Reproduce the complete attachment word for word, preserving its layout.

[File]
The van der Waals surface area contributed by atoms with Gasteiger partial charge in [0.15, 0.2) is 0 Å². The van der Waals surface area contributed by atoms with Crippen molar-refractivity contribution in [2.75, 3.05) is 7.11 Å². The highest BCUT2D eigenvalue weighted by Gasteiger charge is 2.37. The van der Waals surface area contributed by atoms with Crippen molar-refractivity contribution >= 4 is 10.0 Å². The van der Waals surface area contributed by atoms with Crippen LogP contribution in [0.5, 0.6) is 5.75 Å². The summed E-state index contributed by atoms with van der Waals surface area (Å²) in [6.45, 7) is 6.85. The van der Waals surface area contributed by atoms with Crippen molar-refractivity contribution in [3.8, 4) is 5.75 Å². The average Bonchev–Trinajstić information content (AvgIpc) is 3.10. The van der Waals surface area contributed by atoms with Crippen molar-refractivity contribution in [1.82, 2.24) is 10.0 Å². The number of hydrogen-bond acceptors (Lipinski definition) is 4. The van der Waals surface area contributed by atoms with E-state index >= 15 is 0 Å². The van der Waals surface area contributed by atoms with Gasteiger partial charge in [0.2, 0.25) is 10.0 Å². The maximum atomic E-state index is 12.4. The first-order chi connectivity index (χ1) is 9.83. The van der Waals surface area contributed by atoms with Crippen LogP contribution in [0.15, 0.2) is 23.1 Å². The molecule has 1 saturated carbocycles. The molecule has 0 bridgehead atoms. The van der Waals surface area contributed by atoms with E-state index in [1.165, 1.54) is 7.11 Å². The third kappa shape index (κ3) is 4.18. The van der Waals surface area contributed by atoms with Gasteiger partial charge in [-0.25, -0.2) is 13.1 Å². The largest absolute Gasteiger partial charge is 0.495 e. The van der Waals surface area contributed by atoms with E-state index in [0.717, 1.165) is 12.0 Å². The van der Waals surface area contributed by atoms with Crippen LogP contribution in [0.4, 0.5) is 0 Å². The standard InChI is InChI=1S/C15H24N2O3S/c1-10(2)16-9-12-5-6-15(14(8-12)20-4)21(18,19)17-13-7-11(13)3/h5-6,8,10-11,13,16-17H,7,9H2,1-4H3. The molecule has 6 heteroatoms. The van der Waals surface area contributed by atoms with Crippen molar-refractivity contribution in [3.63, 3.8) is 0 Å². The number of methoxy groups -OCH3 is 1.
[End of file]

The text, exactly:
The van der Waals surface area contributed by atoms with Gasteiger partial charge in [0.15, 0.2) is 0 Å². The van der Waals surface area contributed by atoms with Crippen molar-refractivity contribution in [2.75, 3.05) is 7.11 Å². The highest BCUT2D eigenvalue weighted by Gasteiger charge is 2.37. The van der Waals surface area contributed by atoms with Crippen molar-refractivity contribution >= 4 is 10.0 Å². The van der Waals surface area contributed by atoms with Crippen LogP contribution in [0.5, 0.6) is 5.75 Å². The summed E-state index contributed by atoms with van der Waals surface area (Å²) in [6.45, 7) is 6.85. The van der Waals surface area contributed by atoms with Crippen molar-refractivity contribution in [3.8, 4) is 5.75 Å². The average Bonchev–Trinajstić information content (AvgIpc) is 3.10. The van der Waals surface area contributed by atoms with Crippen molar-refractivity contribution in [1.82, 2.24) is 10.0 Å². The number of hydrogen-bond acceptors (Lipinski definition) is 4. The van der Waals surface area contributed by atoms with E-state index >= 15 is 0 Å². The van der Waals surface area contributed by atoms with Gasteiger partial charge in [0.2, 0.25) is 10.0 Å². The maximum atomic E-state index is 12.4. The first-order chi connectivity index (χ1) is 9.83. The van der Waals surface area contributed by atoms with Crippen LogP contribution in [0.15, 0.2) is 23.1 Å². The molecule has 1 saturated carbocycles. The molecule has 0 bridgehead atoms. The van der Waals surface area contributed by atoms with E-state index in [1.165, 1.54) is 7.11 Å². The third kappa shape index (κ3) is 4.18. The van der Waals surface area contributed by atoms with Gasteiger partial charge in [-0.25, -0.2) is 13.1 Å². The largest absolute Gasteiger partial charge is 0.495 e. The van der Waals surface area contributed by atoms with E-state index in [0.717, 1.165) is 12.0 Å². The van der Waals surface area contributed by atoms with Crippen LogP contribution in [0.4, 0.5) is 0 Å². The standard InChI is InChI=1S/C15H24N2O3S/c1-10(2)16-9-12-5-6-15(14(8-12)20-4)21(18,19)17-13-7-11(13)3/h5-6,8,10-11,13,16-17H,7,9H2,1-4H3. The molecule has 6 heteroatoms. The van der Waals surface area contributed by atoms with Crippen molar-refractivity contribution in [3.63, 3.8) is 0 Å². The number of methoxy groups -OCH3 is 1.